So here’s my attempt to summarize the latest 2018 Clinical Practice Guidelines from Diabetes Canada (as highlighted by Dr. R. Houlden) at Talk Diabetes 2018:
- Screening and Diagnosis
Start screening when ≥ 40 years every 3 years if no additional risk factor. Screen more frequently if there are additional risk factors. In this guideline, the role for screening with 75g oral glucose tolerance test has been de-emphasized (given it isn’t clinician’s favourite option for screening). Also the Arab population has been added as a high-risk group for Type 2 diabetes. In terms of diagnosis of diabetes (and prediabetes), the definition and classification have remained the same – still need at least two abnormal values for diagnosis. There is no criterion in terms of the time interval between the two abnormal values.
- Approach and Management
The new guidelines have developed a new mnemonic to describe the overall approach to Diabetes Care:
- A: Optimal Glycemic Control
A is for A1C target: In this guideline, there is more emphasis on achieving lower glycemic target of 6.5% especially for individual at low risk for hypoglycemia. A1C should be repeated q3 months to q6months and in special situations to repeat more frequently. In individuals not at A1C target, one may aim for fasting blood glucose target of 4-5.5 mmol/L and 2 hour Post prandial target of 5-8.0mmol/L
- B: Optimal Blood Pressure Control
B is for Blood Pressure Control. No real change in terms of how hypertension is managed other than the advocate for early use of single pill combination therapy.
- C: Cholesterol
In terms of management of dyslipidemia, one of the main changes is that there is a revised algorithm as to who should start statin therapy as well as the new lipid targets. The guideline also supports both fasting or non-fasting lipid profile.
For fasting lipid targets, we should aim for LDL-C consistently below 2.0mmol/L (formerly <2.0) or >50% reduction from baseline. [This is mainly driven from evidence from CARDS and HPS where subgroups that started with lower baseline LDL-C still benefited to the same relative degree as the whole population]. If patient is not at target after starting a statin, agents such as ezetimibe should be considered. However to reduce major adverse cardiac events or for those with concomitant familiar hypercholesterolemia, both ezetimibe or evolocumab (PCSK9 inhibitor) should be considered.
In terms of non-fasting lipid profile, alternate targets include apo B <0.8 g/L or non-HDL-C <2.6 mmol/L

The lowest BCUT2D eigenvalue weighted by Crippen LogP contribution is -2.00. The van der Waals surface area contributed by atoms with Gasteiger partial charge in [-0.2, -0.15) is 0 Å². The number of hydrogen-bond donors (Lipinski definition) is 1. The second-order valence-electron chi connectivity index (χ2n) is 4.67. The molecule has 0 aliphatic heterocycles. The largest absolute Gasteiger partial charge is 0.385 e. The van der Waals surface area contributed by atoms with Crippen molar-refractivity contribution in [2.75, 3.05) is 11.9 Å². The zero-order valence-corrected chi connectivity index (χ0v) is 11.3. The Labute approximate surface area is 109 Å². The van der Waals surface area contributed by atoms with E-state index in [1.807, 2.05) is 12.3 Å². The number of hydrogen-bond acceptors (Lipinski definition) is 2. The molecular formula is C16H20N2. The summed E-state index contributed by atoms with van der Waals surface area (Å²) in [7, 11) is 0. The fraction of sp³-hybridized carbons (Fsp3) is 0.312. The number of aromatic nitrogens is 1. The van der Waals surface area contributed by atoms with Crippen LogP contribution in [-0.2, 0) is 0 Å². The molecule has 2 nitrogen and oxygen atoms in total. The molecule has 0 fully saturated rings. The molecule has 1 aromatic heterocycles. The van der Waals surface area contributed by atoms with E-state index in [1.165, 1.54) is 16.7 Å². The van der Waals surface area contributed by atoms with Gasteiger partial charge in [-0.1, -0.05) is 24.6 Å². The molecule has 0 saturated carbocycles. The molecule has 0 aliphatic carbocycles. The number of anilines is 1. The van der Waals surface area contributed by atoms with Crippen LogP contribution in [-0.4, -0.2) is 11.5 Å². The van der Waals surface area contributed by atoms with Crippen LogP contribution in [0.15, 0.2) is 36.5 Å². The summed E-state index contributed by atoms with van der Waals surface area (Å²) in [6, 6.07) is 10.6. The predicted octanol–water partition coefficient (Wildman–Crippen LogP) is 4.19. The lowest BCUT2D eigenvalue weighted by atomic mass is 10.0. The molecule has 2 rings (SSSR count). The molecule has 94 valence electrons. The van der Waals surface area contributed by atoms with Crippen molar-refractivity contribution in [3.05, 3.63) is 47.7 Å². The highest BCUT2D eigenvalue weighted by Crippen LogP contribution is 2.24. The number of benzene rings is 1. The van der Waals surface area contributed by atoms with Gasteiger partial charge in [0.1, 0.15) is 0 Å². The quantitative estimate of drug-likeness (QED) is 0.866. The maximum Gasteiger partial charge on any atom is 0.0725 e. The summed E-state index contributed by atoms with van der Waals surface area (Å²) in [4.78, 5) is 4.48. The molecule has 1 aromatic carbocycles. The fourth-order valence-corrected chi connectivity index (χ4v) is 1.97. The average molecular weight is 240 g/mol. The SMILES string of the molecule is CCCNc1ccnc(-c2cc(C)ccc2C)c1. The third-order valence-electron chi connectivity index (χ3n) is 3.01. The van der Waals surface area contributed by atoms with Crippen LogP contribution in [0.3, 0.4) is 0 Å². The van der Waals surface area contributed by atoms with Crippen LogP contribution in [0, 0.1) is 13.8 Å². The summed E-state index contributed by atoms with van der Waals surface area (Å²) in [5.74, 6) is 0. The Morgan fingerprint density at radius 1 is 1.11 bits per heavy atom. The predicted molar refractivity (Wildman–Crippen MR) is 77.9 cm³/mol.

- Other Drugs for Cardiovascular Protection Strategies
Other than evaluating the patient for statin, ACEi/ARB and ASA, patients should also be evaluated to start an antihyperglycemic agent with established cardiovascular benefits.
These include: empagliflozin, liraglutide, canagliflozin. Note that the guidelines can only discuss agents that have a notice of compliance as of Dec 2017, therefore semaglutide was not included but it has also been demonstrated to offer cardiovascular benefits.
The general pharmacological approach to managing Type 2 diabetes has not changed significantly from the last update in 2016. However, it has de-emphasized agents that may cause weight gain or hypoglycemia (e.g. sulfonylurea / insulins). Agents that may promote weight loss with less risk for hypoglycemia are recommended but the key is to individualize therapy as needed. If using one of the newer insulin with longer duration of action (degludec), it is important to titrate by 2 units every 3-4 days.
- Screening for complications
There has been no major change in how complications should be screened except for the emerging role of SGLT2 inhibitors in reducing progression of nephropathy in CKD and the need to repeat resting ECG every 3-5 years in special population.
- Physical activity
In terms of physical activity, the guidelines emphasize the importance of minimizing sedentary time activities, setting exercise goals and prescriptions. There is also a discussion on the emerging role of step count monitoring with a pedometer or accelerometer as well as strategies to reduce the risk of hypoglycemia during and after exercise.
- Nutritional Management
In terms of nutritional management, several diets have been identified to help manage Type 2 diabetes: Mediterranean diet, Vegetarian diet, Porfolio diet and DASH diet.
There are many other highlights from the guidelines that are beyond the scope of this post. So I encourage you to check out their official website here.
Thank you for reading my post. Have you reviewed the latest Diabetes Guidelines? Do you have any thoughts or comments?